Distribution, Discounts, Advances Among Top Issues at Confab
Lynn Garrett and Jana Riess -- 2/14/00
In a placid show remarkably free of some of the controversies that have dogged the industry in recent years, CBA Expo, the smaller of the Christian Booksellers Association's two annual conventions, drew 2,078 buying stores (up from 1,556 in 1999), 6,447 attendees (up from 6,222) and 279 exhibitors (up from 237) to Nashville's Opryland Hotel and Convention Center January 25-28. According to show management, only one exhibitor was kept away by bad weather, though some buyers--such as those from Books-A-Million in Birmingham, Ala.--left the show early to outrun predicted snowstorms. Weather fears and the prospect of that weekend's Super Bowl game, which pitted the host city's Titans against the St. Louis Rams, seemed to elicit more excitement than any convention event.
The show's biggest story--one that brought uniformly positive reaction--was the return of David Moberg to Word Publishing as executive v-p, publisher and chief operating officer. Moberg, who had been Word's senior v-p of sales and marketing and associate publisher, left the company in 1998 when Lee Gessner was named publisher following the death of Kip Jordan. Gessner, whose new title has yet to be determined, will now oversee Word, the children's division Tommy Nelson, the J. Countryman gift-book unit and the newly acquired Rutledge Hill unit for parent company Thomas Nelson Inc. Said Moberg, "It was good to have a couple of years away, but I'm excited about returning and renewing relationships with key authors such as Barbara Johnson, Max Lucado and Chuck Swindoll." During his hiatus, Moberg consulted with such companies as Garborg, best known for its gift lines, and he told PW that he enjoyed learning more about the gift industry and licensing and hopes to apply that knowledge at Word--perhaps a wise goal in a market increasingly focused on gift products.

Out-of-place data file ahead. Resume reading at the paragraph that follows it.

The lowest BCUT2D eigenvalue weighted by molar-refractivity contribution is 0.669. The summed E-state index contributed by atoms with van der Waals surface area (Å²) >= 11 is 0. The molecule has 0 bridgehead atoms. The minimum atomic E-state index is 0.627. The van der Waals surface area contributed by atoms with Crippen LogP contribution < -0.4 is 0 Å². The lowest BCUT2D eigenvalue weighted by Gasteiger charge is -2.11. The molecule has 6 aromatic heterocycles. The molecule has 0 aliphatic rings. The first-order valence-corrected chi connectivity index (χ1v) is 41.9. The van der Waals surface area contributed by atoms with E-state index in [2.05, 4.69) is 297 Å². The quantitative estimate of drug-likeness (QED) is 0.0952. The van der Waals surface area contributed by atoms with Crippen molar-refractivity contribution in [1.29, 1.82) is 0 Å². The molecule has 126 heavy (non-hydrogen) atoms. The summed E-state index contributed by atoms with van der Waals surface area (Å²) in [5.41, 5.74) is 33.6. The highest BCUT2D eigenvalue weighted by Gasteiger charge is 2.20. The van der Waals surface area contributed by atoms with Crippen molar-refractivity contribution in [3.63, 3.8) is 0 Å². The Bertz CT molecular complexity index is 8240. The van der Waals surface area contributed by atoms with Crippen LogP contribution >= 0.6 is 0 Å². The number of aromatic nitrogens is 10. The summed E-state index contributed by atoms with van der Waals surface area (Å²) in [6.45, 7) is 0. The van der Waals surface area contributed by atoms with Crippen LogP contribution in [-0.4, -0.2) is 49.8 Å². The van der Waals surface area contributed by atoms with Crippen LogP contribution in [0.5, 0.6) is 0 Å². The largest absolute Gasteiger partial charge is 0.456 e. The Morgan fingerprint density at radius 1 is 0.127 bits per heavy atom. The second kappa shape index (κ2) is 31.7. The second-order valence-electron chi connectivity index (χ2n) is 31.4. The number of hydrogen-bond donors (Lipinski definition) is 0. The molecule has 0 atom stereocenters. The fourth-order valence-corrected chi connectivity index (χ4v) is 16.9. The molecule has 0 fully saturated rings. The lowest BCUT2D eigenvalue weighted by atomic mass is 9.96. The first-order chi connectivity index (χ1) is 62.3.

All Quiet on Spring Arbor
One issue that has been much talked about in the past few years is the well-publicized struggles of Spring Arbor. That drama seems to have played itself out. Doug Ross, Evangelical Christian Publishers Association president, said, "I'm not hearing any complaints. I think that has settled down." Ross noted that ECPA and other industry groups met with Spring Arbor at Expo. "It was a very friendly meeting. We feel we've made an awful lot of progress. I think Fran [Salamon, new Spring Arbor president] is on top of it and will do an excellent job." CBA president Bill Anderson agreed: "I haven't heard anything from our members lately."